Q: After September 11th 2001, many Christian-based anti-Islam websites have sprung up, focusing on the Islamic love for war. How do we respond?
A: Jesus reportedly said that one would know people by their fruits (i.e., their actions). It is truly amazing that this prophet of God preached so strongly against hypocrisy, yet we see it manifested so blatantly by many who claim to spread his word. One responds with the Qur’anic verse 4:91: War is in answer to those who transgress against us. If one wishes to be more polemic, s/he refers to Matthew 10:34: "Do not think that I have come to bring peace on earth; I have not come to bring peace, but a sword" -- a verse that is unconditional and unequivocal in its hostile tone. If the Christian position is that the verse needs to be taken in context, then s/he should extend this to the Qur’anic verses. One may also use history to show the sanctimoniousness of charges: the entire new world and its native populations were decimated and the small fraction that remained was Christianized by the sword. The concept of "bellum justum" was made famous by Augustine, who came long before the prophet Muhammad.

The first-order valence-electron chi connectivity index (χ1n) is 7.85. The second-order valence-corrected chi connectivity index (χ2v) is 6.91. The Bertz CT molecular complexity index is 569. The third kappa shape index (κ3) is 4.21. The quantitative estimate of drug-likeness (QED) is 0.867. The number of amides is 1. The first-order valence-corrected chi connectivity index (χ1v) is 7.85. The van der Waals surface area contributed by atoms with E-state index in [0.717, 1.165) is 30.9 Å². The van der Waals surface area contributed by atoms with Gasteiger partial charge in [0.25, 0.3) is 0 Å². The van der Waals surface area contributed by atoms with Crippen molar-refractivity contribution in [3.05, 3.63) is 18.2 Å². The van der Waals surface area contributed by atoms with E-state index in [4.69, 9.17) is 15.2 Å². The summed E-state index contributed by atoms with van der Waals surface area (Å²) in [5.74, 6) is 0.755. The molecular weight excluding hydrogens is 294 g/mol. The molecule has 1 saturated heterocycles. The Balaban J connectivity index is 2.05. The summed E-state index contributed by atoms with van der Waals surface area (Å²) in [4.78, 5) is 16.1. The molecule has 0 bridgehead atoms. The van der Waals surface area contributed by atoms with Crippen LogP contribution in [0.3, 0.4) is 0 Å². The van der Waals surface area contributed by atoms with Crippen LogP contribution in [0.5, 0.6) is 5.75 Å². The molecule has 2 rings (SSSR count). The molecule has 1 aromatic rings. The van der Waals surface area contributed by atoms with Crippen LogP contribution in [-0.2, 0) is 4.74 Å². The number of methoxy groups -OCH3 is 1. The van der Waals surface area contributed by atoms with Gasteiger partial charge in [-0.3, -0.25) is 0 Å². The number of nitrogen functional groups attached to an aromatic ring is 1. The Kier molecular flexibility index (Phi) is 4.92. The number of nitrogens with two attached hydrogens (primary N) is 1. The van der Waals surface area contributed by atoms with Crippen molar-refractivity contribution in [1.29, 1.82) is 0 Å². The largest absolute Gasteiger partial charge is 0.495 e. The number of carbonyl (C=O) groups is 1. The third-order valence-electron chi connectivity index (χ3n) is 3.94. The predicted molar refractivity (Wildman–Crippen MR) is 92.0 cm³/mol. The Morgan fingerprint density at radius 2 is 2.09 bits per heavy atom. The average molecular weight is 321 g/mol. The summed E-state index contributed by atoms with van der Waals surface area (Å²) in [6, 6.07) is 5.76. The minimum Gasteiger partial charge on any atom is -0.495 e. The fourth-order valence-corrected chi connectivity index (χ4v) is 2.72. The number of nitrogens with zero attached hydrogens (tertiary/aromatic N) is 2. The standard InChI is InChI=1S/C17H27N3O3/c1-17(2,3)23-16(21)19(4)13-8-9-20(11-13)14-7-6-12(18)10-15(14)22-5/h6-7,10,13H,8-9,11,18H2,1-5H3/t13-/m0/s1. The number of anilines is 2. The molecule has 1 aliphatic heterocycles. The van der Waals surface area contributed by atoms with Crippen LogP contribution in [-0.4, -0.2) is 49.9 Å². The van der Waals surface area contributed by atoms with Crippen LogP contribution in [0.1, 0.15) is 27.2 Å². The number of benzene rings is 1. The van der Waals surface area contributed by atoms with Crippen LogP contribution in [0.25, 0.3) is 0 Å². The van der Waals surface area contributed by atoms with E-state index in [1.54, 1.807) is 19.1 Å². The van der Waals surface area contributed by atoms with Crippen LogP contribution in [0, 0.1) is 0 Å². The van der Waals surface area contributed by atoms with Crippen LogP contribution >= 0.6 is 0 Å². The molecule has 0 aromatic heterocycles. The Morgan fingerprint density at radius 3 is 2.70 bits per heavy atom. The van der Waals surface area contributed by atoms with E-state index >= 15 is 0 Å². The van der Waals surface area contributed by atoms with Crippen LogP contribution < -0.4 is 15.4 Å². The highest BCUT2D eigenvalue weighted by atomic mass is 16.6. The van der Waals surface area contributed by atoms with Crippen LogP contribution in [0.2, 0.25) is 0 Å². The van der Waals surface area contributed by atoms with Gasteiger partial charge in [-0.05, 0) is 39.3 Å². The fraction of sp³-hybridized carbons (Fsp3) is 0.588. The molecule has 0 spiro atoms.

Another reported saying of Jesus is as follows: "Why do you look at the speck of sawdust in your brother's eye and pay no attention to the plank in your own eye?"(Matthew 7:3-4, also see Luke 6:41-42). To be fair, there are Muslims -- like Osama bin Laden who preach war -- but one has to ensure that one radical voice, or a few radical voices, are not taken as representative of the entire umma (Muslim nation), just as one does not take certain Christian preachers’ warped views as representative of all Christianity. Besides the genocide in the new world already mentioned above, as recently as the 20th century, of the estimated 102 million people killed by religious and political violence, the vast majority was killed by "Christian" nations, and this trend seems likely to continue unabated in the 21st century (Juan Cole is a Professor of History at the University of Michigan).
Posted January 19, 2002